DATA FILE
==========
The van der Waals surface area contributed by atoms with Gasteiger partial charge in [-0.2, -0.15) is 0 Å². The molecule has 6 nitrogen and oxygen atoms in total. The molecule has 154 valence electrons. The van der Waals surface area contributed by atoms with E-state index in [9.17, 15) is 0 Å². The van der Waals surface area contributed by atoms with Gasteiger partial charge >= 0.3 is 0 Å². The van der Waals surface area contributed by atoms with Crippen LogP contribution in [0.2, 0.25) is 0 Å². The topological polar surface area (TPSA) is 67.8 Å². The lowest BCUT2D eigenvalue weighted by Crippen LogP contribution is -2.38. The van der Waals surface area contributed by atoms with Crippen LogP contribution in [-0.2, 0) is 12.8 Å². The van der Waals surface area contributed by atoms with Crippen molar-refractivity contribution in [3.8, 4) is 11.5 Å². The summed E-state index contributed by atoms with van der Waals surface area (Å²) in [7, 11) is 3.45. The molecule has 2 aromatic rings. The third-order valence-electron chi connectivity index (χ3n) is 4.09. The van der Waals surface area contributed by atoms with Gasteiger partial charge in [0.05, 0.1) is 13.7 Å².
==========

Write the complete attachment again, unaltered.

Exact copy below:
The van der Waals surface area contributed by atoms with Gasteiger partial charge in [-0.2, -0.15) is 0 Å². The molecule has 6 nitrogen and oxygen atoms in total. The molecule has 154 valence electrons. The van der Waals surface area contributed by atoms with E-state index in [9.17, 15) is 0 Å². The van der Waals surface area contributed by atoms with Gasteiger partial charge >= 0.3 is 0 Å². The van der Waals surface area contributed by atoms with Crippen LogP contribution in [0.2, 0.25) is 0 Å². The topological polar surface area (TPSA) is 67.8 Å². The lowest BCUT2D eigenvalue weighted by Crippen LogP contribution is -2.38. The van der Waals surface area contributed by atoms with Crippen LogP contribution in [-0.2, 0) is 12.8 Å². The van der Waals surface area contributed by atoms with Crippen molar-refractivity contribution in [3.8, 4) is 11.5 Å². The summed E-state index contributed by atoms with van der Waals surface area (Å²) in [7, 11) is 3.45. The molecule has 2 aromatic rings. The third-order valence-electron chi connectivity index (χ3n) is 4.09. The van der Waals surface area contributed by atoms with Gasteiger partial charge in [0.05, 0.1) is 13.7 Å².